Dr. Grazie Pozo Christie was eager to help her childhood nanny register to vote. Christie, a Republican and energetic activist for religious liberty in south Florida, wants every voter she can get in Florida — a key swing state for GOP presidential candidate Mitt Romney.
But Christie didn't get the answer she was hoping for when she asked her nanny, who is in her 80s and never learned to read or write, which candidate she supported for president.
"She said she will vote for (President Barack Obama). And when I asked her why are you voting for (Obama), she said, 'Because that's who Univision said I had to vote for,' " Christie recalled.
The perceived influence of a media giant isn't the only challenge Christie faces in her work with The Catholic Association to mobilize Latinos to vote Republican in November. A new survey released Thursday showed almost 70 percent of Latino voters support Obama. A breakdown of the poll, conducted by the Pew Research Center, also found that those voters are divided by religion, with 73 percent who are Catholic backing Obama. Half of those who are evangelical Protestant support the president, as do 82 percent who are religiously unaffiliated.
The poll of more than 1,765 Latino adults, including 903 registered voters, found that candidate preferences mirrored the partisan affiliation of Latinos when broken down by religion. White Catholics are most divided in their partisanship: 47 percent identify with or lean toward the Democratic Party, while 46 percent support the GOP, according to a separate mid-September poll by the Pew Forum.
"The Hispanic conundrum — which is what I call it — is very interesting to me," said Christie, a 43-year-old radiologist who was born in Cuba and migrated to the United States from Mexico when she was 12 years old. "Their values are very traditional and not the values of the left. But they do vote Democratic."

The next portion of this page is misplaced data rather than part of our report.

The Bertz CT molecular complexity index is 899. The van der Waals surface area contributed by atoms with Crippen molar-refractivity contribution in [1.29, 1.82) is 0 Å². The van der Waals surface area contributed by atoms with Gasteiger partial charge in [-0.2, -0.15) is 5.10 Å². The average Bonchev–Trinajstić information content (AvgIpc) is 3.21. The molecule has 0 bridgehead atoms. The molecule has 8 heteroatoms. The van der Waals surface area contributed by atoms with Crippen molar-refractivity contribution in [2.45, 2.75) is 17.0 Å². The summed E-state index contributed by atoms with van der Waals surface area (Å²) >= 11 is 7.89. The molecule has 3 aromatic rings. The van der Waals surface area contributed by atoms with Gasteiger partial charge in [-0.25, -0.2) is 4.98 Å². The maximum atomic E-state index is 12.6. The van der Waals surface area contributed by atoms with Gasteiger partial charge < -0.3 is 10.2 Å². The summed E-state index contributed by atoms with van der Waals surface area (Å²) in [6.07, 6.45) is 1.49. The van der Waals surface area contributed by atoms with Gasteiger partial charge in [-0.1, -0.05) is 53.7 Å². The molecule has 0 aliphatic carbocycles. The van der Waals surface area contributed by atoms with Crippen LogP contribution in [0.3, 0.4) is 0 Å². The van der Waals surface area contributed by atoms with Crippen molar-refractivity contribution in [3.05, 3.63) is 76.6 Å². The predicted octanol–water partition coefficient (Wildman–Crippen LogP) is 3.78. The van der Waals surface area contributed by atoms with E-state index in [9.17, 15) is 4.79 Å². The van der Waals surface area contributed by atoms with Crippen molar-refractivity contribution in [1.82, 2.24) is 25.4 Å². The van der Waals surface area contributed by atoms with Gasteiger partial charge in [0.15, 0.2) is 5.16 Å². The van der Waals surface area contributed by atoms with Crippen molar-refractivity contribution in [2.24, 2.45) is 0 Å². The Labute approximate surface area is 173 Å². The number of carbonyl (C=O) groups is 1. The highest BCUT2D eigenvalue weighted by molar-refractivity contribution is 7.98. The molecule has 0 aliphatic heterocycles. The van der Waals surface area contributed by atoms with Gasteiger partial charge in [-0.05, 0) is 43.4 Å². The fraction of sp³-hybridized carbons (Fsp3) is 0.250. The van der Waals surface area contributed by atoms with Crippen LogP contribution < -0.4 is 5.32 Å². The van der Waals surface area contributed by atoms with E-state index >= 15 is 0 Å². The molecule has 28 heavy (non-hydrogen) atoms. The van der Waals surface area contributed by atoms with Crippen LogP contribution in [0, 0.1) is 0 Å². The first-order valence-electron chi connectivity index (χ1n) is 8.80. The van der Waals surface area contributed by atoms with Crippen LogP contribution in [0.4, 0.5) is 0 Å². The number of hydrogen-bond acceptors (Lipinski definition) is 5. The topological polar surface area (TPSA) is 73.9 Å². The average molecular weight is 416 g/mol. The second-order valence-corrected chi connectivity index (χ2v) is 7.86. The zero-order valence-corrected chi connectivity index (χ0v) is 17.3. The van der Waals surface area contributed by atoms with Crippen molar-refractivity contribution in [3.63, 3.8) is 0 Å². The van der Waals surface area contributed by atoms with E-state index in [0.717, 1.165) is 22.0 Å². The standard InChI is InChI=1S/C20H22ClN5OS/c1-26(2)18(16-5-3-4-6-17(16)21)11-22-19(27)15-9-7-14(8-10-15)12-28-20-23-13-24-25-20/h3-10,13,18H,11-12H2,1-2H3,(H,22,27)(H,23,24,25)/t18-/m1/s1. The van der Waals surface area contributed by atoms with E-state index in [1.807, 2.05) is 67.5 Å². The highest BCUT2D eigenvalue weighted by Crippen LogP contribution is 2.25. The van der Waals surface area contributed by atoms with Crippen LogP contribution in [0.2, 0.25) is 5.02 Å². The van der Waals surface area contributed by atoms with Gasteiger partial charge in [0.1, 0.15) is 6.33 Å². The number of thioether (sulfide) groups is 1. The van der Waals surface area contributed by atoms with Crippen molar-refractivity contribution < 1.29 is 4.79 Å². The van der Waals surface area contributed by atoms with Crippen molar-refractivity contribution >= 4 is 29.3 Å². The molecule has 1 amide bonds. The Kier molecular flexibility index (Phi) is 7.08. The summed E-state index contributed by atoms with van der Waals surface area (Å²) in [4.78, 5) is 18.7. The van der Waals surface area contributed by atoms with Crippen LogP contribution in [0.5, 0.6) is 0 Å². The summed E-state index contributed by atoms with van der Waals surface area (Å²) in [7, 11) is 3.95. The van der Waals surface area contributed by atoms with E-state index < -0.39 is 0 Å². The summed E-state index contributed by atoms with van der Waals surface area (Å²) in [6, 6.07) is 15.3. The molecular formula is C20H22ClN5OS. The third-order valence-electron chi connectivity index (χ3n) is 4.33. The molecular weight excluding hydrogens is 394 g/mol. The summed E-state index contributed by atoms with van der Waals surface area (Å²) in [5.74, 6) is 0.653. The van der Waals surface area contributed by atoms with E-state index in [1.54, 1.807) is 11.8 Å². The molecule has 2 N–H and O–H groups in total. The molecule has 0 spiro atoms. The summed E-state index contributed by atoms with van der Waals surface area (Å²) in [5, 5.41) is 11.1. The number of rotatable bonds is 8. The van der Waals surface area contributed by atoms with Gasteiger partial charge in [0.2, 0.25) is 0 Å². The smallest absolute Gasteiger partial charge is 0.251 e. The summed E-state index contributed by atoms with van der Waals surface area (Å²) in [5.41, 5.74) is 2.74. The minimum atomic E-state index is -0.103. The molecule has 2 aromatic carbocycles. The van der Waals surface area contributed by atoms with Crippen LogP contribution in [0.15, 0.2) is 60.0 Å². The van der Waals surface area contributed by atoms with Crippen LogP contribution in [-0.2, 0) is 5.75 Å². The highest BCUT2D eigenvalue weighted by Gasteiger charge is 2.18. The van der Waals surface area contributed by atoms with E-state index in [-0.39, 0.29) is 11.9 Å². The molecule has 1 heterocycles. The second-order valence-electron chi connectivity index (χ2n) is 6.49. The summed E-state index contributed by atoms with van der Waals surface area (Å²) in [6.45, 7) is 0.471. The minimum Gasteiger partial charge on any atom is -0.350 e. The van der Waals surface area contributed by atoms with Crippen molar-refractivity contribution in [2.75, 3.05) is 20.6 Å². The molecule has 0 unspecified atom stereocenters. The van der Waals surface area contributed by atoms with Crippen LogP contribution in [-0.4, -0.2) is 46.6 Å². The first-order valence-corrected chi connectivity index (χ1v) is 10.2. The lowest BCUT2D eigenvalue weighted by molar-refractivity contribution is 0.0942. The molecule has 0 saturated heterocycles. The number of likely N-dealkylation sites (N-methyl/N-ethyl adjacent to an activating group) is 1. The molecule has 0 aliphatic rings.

Social vs. political
Florida, Nevada and Colorado are among the swing states where Latinos make up at least 14 percent of all eligible voters, Pew said. But Latinos (77 percent) are less certain they will vote than the general public (89 percent) come Election Day.
That uncertainty gives some hope to Christie and The Catholic Association, which announced Thursday an outreach program to Spanish-speaking Catholics with the distribution of a Spanish version of its Religious Freedom Scorecard.
"Spanish-speaking Catholics make up a large portion of Catholics in America, nearly 40 percent, and it is vital to shed light on the President's disappointing record on the all-important issue of religious freedom and how it's come under attack these last four years," said Maureen Ferguson, senior policy adviser for The Catholic Association.
The scorecard gives Romney an "A+" and Obama an "F" on seven different points important to people of faith, including their commitment to protect conscience rights, their views on international religious freedom and their rhetoric when discussing religious liberty, according to a TCA press release.
But religious freedom and other social issues typically don't resonate in a political context with Latino voters, explained David Damore, a political scientist and assistant professor at the University of Nevada Las Vegas.
"In general, Latinos don't see social issues as central to politics. They think abortion, gay marriage and family values issues are better left to the family," Damore said. "In our Nevada survey, just 1 percent said those issues were important to them, and they were all males. Not one female in our survey said that was of interest to them."
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